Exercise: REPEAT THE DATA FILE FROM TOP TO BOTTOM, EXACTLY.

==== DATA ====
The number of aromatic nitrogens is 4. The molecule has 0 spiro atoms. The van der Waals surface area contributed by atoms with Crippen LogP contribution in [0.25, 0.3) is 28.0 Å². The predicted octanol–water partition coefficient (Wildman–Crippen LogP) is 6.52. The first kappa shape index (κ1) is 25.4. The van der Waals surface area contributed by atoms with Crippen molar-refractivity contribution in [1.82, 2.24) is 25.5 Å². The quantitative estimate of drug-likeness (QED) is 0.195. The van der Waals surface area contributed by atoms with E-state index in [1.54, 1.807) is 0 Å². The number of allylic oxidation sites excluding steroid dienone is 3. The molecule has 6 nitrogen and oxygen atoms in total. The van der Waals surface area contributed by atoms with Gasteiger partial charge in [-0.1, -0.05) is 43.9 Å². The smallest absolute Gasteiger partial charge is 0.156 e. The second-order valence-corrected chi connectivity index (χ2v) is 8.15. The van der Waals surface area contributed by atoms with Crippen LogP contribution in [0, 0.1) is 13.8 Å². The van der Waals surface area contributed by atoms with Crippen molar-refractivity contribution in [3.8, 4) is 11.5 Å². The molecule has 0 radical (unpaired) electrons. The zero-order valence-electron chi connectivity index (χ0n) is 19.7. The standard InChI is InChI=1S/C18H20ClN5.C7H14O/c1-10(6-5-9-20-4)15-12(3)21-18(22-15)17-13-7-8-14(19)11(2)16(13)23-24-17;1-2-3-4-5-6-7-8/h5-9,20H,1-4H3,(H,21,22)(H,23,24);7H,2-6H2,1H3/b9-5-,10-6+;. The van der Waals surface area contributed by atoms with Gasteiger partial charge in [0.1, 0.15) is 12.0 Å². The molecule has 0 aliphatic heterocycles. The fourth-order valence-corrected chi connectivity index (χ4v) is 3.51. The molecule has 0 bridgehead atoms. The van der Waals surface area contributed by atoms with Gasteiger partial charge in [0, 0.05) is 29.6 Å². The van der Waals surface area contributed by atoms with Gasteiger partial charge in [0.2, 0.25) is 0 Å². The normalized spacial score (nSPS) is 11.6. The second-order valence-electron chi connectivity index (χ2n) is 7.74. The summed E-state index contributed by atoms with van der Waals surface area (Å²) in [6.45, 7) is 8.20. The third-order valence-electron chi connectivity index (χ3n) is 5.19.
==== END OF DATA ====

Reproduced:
The number of aromatic nitrogens is 4. The molecule has 0 spiro atoms. The van der Waals surface area contributed by atoms with Crippen LogP contribution in [0.25, 0.3) is 28.0 Å². The predicted octanol–water partition coefficient (Wildman–Crippen LogP) is 6.52. The first kappa shape index (κ1) is 25.4. The van der Waals surface area contributed by atoms with Crippen molar-refractivity contribution in [1.82, 2.24) is 25.5 Å². The quantitative estimate of drug-likeness (QED) is 0.195. The van der Waals surface area contributed by atoms with E-state index in [1.54, 1.807) is 0 Å². The number of allylic oxidation sites excluding steroid dienone is 3. The molecule has 6 nitrogen and oxygen atoms in total. The van der Waals surface area contributed by atoms with Gasteiger partial charge in [-0.1, -0.05) is 43.9 Å². The smallest absolute Gasteiger partial charge is 0.156 e. The second-order valence-corrected chi connectivity index (χ2v) is 8.15. The van der Waals surface area contributed by atoms with Crippen LogP contribution in [0, 0.1) is 13.8 Å². The van der Waals surface area contributed by atoms with Crippen molar-refractivity contribution in [3.8, 4) is 11.5 Å². The molecule has 0 radical (unpaired) electrons. The zero-order valence-electron chi connectivity index (χ0n) is 19.7. The standard InChI is InChI=1S/C18H20ClN5.C7H14O/c1-10(6-5-9-20-4)15-12(3)21-18(22-15)17-13-7-8-14(19)11(2)16(13)23-24-17;1-2-3-4-5-6-7-8/h5-9,20H,1-4H3,(H,21,22)(H,23,24);7H,2-6H2,1H3/b9-5-,10-6+;. The van der Waals surface area contributed by atoms with Gasteiger partial charge in [0.1, 0.15) is 12.0 Å². The molecule has 0 aliphatic heterocycles. The fourth-order valence-corrected chi connectivity index (χ4v) is 3.51. The molecule has 0 bridgehead atoms. The van der Waals surface area contributed by atoms with Gasteiger partial charge in [0, 0.05) is 29.6 Å². The van der Waals surface area contributed by atoms with Gasteiger partial charge in [0.2, 0.25) is 0 Å². The normalized spacial score (nSPS) is 11.6. The second-order valence-electron chi connectivity index (χ2n) is 7.74. The summed E-state index contributed by atoms with van der Waals surface area (Å²) in [6.45, 7) is 8.20. The third-order valence-electron chi connectivity index (χ3n) is 5.19.